Perhaps one of the most visually striking conversations is Manjari Sharma and Irina Rozovsky’s, whose cellphone snaps have been printed on 8-by-11 sheets and arranged like a continuous Instagram grid the entire length of one of the exhibition room’s walls. Not only do their shots adhere to what appears as a curated scheme of soft, warm colors; they also document the artists’ parallel pregnancies, each having discovered either just before or just after their agreement to participate in the Met’s project that they were expecting. Interestingly, a stretch along the middle of their dialogue-wall consists of mutually-inspired photos taken in dusky, sunset-hour light; it comes across as a (possibly unintentional) expression of the end of an era—that of single-bodiedness, pre-motherhood—and segues into a section of photos taken in morning and daylight. They seem to remind us that two fresh pairs of eyes are about to see the light of day, and it makes for a slow and sleepy reflection on the passage of time.
Some of the pairs’ discussions take more to the political than the personal—or mix them in ways that remind us how personal politics can become, especially in today’s tenser atmosphere. This was certainly the tone that Teju Cole and Laura Poitras’s exchange took, as they shared screenshots of the latest Trump administration headlines and video clips from what appeared to be lectures on cybersecurity, photography, and other subjects that could easily fit into a political narrative.
Cole and Poitras, both known for their activity in progressive discourse, weren’t the only commissioned artists who put a current, context-specific edge on their (otherwise unmediated) conversation: Nicole Eisenman and A. L. Steiner give a look into the more radical side of activism. Steiner, for one, shared (at a nearly constant pace) screen-grabs of their musings on feminist resistance, which eventually turned into—as the viewer can see, thanks to a later snapshot from an anti-Trump rally—cardboard signs and slogans. The evolution of ideas from buzzwords and camera-phone shots to action in the streets was only one of the beautiful, human progressions that we get to experience—indeed, almost participate in—in “Talking Pictures.”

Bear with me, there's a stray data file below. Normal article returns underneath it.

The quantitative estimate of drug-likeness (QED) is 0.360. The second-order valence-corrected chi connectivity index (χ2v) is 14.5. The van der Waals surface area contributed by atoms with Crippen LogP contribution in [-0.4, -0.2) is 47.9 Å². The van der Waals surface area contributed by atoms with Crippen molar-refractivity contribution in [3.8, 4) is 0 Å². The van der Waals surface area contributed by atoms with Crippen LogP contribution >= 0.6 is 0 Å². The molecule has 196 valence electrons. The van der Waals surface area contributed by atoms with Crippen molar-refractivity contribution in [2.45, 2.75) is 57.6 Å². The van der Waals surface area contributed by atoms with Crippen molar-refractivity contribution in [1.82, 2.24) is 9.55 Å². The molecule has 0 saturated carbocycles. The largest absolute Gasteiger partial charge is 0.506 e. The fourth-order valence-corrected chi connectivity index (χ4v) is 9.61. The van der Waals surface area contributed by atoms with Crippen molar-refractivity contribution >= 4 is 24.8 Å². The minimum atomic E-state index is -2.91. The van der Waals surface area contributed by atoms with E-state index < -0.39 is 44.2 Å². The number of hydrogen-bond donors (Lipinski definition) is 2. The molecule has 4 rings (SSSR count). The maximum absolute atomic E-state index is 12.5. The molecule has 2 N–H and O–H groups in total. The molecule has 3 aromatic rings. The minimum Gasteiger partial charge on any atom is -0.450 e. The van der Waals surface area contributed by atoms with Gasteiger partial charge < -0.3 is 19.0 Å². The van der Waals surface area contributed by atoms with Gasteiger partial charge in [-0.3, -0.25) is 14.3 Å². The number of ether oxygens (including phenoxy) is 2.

One of the unique principles behind the exhibit is on-the-fly authenticity: the fact that artists, who otherwise tend to find their way to the public eye via curators and press releases, share here a more intimate and unedited view of their musings. Of course, on an iPhone, we must also ask ourselves if anything is really “authentic” in the traditional sense of the word. A text conversation, like an Instagram post, is never as instantaneous—nor are the participants as vulnerable—as a live conversation and its participants. There is always a degree of lag-time and a level of premeditation that still allows texters—or, rather, image-senders—to “curate” their experiences; hence the frequent aesthetic coherence, the “call-and-response,” of many of the dialogues on display.
But, flipping through the screenshot albums and ogling Rozovsky and Sharma’s panorama of memories—among the other digital mosaics on display—it doesn’t seem to matter that themes and incentives seeped into otherwise freeform dialogues. It wouldn’t be much of a conversation without a subject, in any case; it’s the artists’ interpretations of even the most banal subjects that makes this communicative experience unique.